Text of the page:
Plaintiffs filed an amended complaint containing only state law claims. On an order to show cause why the case should not be remanded to state court for lack of diversity jurisdiction, the district court held that national banks are citizens of the state where their principal place of business is located as well as the state in which their main office is located as designated by their articles of association. The district court remanded the case to California Superior Court for lack of jurisdiction, finding that because Wells Fargo's main office is in South Dakota and its principal place of business is in California, and the plaintiffs are citizens of California, there was no diversity of citizenship.
On appeal, the Ninth Circuit disagreed. The Court held that under 28 U.S.C. Section 1348, a national bank is a citizen only of the state in which its main office is located; accordingly, Wells Fargo is a citizen only of South Dakota because that is where its main office is located. The Ninth Circuit held that the district court had diversity jurisdiction because there was complete diversity between the plaintiffs, who were citizens of California, and Wells Fargo, a citizen of South Dakota.Continue Reading...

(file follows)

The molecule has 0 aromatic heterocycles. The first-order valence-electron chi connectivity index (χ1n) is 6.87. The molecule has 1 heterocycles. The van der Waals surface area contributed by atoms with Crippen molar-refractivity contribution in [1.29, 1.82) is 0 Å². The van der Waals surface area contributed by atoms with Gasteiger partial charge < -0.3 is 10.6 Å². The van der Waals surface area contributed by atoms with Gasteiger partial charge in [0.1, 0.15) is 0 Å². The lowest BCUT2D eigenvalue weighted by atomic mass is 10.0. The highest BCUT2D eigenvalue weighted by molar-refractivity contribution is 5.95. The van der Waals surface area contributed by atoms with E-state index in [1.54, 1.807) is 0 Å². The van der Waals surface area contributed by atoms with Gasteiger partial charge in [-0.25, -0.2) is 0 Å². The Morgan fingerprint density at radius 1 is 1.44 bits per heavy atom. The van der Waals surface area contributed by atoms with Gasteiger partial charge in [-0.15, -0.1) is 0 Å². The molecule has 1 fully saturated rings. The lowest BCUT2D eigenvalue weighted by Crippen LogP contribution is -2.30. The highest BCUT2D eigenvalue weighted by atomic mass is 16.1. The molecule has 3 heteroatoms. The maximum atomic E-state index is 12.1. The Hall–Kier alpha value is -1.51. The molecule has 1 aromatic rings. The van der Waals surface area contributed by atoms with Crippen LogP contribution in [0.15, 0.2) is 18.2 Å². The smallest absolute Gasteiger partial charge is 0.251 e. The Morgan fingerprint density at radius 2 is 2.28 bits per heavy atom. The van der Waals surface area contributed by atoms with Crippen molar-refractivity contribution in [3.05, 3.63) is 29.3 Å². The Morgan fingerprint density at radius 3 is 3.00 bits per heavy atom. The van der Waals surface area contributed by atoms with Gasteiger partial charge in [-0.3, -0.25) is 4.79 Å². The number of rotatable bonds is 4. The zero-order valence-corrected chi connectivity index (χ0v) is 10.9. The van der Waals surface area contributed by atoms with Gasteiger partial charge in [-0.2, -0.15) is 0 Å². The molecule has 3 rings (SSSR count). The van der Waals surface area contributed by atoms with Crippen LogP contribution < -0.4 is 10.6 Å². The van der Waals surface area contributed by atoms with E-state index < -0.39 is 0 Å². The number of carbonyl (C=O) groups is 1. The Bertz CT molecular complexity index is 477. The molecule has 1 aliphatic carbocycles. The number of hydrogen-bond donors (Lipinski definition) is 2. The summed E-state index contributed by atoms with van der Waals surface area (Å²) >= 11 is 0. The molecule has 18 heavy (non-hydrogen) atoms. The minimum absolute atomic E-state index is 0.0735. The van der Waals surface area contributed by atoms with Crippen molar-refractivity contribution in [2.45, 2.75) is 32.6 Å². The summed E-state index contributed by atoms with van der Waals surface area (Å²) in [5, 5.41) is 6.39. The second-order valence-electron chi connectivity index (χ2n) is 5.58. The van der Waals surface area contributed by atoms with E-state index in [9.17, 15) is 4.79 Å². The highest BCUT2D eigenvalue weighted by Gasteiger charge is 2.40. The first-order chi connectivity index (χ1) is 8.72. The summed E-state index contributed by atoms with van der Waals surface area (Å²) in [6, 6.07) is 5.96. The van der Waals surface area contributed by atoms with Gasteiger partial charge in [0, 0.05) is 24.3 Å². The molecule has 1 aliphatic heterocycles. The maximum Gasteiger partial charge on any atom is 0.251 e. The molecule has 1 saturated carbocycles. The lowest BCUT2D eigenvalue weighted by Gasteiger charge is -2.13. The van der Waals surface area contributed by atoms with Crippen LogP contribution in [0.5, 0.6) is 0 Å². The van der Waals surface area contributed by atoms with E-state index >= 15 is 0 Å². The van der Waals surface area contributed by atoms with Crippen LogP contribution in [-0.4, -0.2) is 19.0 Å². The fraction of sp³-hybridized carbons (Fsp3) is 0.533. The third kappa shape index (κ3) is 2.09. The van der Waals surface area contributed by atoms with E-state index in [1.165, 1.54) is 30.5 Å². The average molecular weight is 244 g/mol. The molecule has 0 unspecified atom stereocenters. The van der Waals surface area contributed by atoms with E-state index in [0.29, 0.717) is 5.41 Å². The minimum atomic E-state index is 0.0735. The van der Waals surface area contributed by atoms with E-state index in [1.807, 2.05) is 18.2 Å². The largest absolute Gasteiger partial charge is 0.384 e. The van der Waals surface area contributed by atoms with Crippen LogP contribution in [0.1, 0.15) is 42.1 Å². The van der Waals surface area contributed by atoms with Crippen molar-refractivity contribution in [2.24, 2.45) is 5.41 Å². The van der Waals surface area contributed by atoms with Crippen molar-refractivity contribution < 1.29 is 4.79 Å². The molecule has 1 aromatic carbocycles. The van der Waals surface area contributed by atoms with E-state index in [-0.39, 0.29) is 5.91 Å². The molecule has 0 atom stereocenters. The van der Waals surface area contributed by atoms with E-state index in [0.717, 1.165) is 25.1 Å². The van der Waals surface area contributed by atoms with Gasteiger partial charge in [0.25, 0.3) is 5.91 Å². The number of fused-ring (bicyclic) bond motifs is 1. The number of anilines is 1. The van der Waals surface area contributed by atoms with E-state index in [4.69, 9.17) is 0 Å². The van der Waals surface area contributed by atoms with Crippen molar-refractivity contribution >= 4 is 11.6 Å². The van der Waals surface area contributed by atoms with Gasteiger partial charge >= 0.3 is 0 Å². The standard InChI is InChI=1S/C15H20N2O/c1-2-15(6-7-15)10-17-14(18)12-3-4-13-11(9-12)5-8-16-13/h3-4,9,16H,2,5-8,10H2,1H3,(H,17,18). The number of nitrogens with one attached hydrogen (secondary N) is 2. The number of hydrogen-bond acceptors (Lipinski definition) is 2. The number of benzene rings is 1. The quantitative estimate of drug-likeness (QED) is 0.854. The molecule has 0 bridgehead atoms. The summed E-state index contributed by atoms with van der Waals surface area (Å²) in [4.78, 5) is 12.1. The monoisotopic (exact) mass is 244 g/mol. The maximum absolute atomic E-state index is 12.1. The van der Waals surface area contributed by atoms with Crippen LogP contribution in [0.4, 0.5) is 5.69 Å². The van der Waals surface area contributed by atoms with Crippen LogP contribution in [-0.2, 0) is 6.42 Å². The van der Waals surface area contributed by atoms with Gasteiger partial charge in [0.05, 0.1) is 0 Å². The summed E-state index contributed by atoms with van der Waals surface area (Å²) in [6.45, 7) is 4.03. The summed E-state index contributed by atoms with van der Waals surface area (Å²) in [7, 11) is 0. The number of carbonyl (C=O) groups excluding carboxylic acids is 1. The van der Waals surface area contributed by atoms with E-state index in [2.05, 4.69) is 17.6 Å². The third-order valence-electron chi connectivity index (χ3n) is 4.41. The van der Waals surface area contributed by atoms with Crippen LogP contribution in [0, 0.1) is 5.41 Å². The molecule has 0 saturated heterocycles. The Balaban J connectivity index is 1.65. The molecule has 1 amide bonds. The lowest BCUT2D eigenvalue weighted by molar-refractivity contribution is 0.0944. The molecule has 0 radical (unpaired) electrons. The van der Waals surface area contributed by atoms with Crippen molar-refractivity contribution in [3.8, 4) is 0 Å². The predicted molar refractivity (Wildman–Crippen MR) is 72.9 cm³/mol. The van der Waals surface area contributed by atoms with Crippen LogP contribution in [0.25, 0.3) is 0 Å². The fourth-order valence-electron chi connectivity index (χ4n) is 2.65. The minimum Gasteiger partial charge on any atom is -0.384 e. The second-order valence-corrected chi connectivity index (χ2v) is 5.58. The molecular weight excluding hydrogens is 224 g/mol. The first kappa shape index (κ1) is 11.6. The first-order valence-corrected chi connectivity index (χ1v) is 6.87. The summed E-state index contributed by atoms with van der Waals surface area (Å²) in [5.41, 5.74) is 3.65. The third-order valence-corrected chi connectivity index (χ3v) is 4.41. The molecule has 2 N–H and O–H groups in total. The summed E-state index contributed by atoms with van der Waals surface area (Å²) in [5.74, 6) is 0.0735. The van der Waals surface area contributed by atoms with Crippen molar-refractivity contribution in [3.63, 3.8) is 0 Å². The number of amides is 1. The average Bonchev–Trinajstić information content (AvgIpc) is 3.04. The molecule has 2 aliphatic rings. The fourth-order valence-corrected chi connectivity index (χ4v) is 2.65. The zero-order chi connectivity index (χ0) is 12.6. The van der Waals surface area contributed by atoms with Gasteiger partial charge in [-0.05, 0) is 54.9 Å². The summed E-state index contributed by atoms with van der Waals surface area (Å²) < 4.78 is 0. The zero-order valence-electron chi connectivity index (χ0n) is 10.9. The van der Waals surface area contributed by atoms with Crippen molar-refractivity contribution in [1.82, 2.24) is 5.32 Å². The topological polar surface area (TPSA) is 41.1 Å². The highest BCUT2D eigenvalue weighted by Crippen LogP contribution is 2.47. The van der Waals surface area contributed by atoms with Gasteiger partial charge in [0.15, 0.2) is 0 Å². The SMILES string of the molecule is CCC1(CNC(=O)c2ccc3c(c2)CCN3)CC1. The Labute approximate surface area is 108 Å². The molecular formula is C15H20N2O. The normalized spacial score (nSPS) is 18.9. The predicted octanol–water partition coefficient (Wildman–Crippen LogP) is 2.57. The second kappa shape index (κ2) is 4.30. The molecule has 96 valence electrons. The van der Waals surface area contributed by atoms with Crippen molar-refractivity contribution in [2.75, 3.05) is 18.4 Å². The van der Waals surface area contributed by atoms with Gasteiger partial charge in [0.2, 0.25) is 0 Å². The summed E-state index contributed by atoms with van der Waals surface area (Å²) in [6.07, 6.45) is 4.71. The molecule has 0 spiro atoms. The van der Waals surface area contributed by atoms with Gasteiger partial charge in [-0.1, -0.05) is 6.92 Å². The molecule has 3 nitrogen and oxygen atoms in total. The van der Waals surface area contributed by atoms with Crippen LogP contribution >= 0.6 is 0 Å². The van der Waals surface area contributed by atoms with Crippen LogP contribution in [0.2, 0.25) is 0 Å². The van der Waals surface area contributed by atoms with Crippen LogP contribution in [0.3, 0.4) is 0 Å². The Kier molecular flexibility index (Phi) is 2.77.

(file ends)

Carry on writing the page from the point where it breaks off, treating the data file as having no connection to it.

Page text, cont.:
In Carter v. Caleb Brett LLC, a three judge panel for the 9th Circuit Court of Appeals vacated the district court's order awarding reduced attorneys' fees to appellant. The panel reiterated and confirmed prior 9th Circuit holdings requiring a sufficiently specific explanation in order to determine the reasonableness of a fee award. District courts must explain the reason for a fee award with sufficient specificity so that the appellate court can review the lower court's analysis for an abuse of discretion. The greater the reduction, the more specificity required in the explanation.
Appellant Rick Carter appealed the district court's order awarding him $14,268.50 in attorneys' fees and costs where his fee petition was sought $22,585. Carter appealed, arguing that the district court's failure to sufficiently explain its rationale for the fee reduction constituted error as a matter of law. The 9th Circuit agreed.Continue Reading...